COMMONWEALTH of Pennsylvania, Appellee, v. Melissa Lynn ASHTON Appeal of: James Donohue, Esquire
¶ 1 This is an appeal from an order imposing indirect criminal contempt as a sanction against Appellant, James Donohue, Esquire.1 The right to appeal from a criminal contempt citation is immediate. Diamond v. Diamond, 715 A.2d 1190, 1195 (Pa.Super.1998). We reverse in part.
¶ 2 Melissa Lynn Ashton was implicated in the death of her three-year-old niece, Taylor Marie Nick. The child was pronounced dead on November 1, 2001, and a criminal complaint was filed the following day charging Ms. Ashton with criminal homicide, aggravated assault, endangering the welfare of children and recklessly endangering another person. Charles M. Nedz, Esquire, immediately began acting on Ms. Ashton's behalf without entering his appearance as defense counsel. At some point prior to January 31, 2002, Mr. Nedz ceased representation and Mr. Donohue began acting on Ms. Ashton's behalf. It is unclear when Mr. Donohue entered the case because he did not file his appearance of record.
¶ 3 It became apparent at the preliminary hearing for Ms. Ashton that irregularities had occurred in Mr. Donohue's approach to information gathering on behalf of his client. Prior to the preliminary hearing, Mr. Donohue used subpoenas to obtain the deceased child's confidential medical records from two separate hospitals. The District Attorney objected to such conduct and, on January 24, 2002, filed a written motion seeking sanctions against Mr. Donohue's alleged abuse of the discovery process.
¶ 4 The Honorable George H. Hancher conducted hearings in the matter on the 25th and 31st of January, 2002. Subsequently, Judge Hancher found Mr. Donohue in indirect criminal contempt of court and entered the following order:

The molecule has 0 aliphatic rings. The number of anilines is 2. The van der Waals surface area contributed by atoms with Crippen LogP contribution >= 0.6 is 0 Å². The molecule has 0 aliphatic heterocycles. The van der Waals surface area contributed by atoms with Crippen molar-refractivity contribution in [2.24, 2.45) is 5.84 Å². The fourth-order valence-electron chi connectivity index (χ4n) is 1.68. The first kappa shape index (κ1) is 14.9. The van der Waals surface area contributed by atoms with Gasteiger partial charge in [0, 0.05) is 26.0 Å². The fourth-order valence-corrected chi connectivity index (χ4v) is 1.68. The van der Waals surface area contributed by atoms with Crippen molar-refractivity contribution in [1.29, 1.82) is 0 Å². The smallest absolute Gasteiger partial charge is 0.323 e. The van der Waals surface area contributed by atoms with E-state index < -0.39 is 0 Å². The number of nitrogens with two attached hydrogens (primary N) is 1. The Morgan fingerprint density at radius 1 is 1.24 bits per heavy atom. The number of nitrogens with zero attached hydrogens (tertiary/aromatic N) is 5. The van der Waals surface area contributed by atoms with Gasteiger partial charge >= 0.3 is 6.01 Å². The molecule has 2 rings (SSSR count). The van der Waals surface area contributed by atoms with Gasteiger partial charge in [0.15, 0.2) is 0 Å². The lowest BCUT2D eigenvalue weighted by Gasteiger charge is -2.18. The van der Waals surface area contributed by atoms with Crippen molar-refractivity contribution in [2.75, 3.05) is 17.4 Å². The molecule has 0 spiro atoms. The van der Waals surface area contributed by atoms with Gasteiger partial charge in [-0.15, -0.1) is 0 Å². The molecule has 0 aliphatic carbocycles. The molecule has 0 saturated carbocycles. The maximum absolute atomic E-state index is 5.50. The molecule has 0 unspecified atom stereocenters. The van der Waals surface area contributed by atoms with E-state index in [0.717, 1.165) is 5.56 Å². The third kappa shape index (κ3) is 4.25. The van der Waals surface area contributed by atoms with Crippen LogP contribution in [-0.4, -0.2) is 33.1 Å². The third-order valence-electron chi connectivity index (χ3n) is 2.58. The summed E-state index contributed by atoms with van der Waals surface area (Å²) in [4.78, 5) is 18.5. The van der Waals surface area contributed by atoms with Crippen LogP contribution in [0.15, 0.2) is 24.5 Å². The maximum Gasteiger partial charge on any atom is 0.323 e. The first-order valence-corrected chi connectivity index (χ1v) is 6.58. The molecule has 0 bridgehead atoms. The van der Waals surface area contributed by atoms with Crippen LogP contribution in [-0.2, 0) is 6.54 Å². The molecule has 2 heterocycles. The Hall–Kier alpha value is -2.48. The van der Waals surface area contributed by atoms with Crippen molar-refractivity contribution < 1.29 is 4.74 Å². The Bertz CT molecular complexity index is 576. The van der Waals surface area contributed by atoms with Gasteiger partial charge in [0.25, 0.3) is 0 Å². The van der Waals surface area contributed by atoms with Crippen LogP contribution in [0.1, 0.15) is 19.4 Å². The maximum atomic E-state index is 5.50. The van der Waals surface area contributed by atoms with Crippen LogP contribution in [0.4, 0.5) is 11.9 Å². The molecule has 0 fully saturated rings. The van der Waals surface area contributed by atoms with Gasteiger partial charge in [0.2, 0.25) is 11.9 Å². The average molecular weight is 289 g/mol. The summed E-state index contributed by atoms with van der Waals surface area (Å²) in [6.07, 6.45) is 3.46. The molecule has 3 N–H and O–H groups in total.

1. Attorney James F. Donohue shall immediately and forthwith seal all medical records and copies he has made thereof of the victim in this case from Butler Memorial Hospital and Children's Hospital of Pittsburgh in an envelope or envelopes as required and deliver the same to the Clerk of the Court of Common Pleas of Butler County marked that they are sealed and not to be opened without further Order of Court pursuant to this Order;
2. James F. Donohue shall pay forthwith a fine of $500.00 to the Clerk of Courts. Should he be unable to do so he shall immediately apply to this Court for a payment plan;
3. James F. Donohue shall immediately enter his appearance in this case as he was directed to do at the hearing on January 31, 2002.
Trial Court Order, 2/7/02. The record discloses that Mr. Donohue entered his appearance on behalf of Ms. Ashton on February 11, 2002, in compliance with the third requirement of the above order. The record also indicates that, on February 19, 2002, Mr. Donohue filed with the clerk of courts a sealed envelope designated as containing sealed records not to be opened without further order of the trial court. The record transmitted to this Court does not disclose whether this envelope contains all of the records specified in the first paragraph of the above order.
¶ 5 On February 19, 2002, Mr. Donohue (hereafter Appellant) filed a notice of appeal from that portion of the trial court's February 7th order finding him to be in contempt of court. The trial court entered an order directing Appellant to file a concise statement of matters complained of pursuant to Rule of Appellate Procedure 1925(b). Appellant timely complied. Appellant presents three issues which have been preserved for our review:
1. Whether the court erred and committed a manifest and gross abuse of discretion in finding that the Commonwealth was a proper party to assert a violation where the Commonwealth did not have standing or privilege to raise a potential violation.
2. Whether the court erred and committed a manifest and gross abuse of discretion in finding Appellant Donohue guilty of criminal contempt in that he substituted the opinion of the District Attorney for the mental state of the Appellant in finding intentional conduct.
3. Whether the court erred and committed a manifest and gross abuse of discretion in finding James Donohue guilty of criminal contempt in that the standard for a finding of criminal contempt is beyond a reasonable doubt that Appellant, Mr. Donohue intentionally committed an act of criminal intent.
Appellant's Brief at 4 (numeration emended). We shall address the third claim first because it is dispositive of this appeal. Therefore, we need not reach Appellant's additional arguments.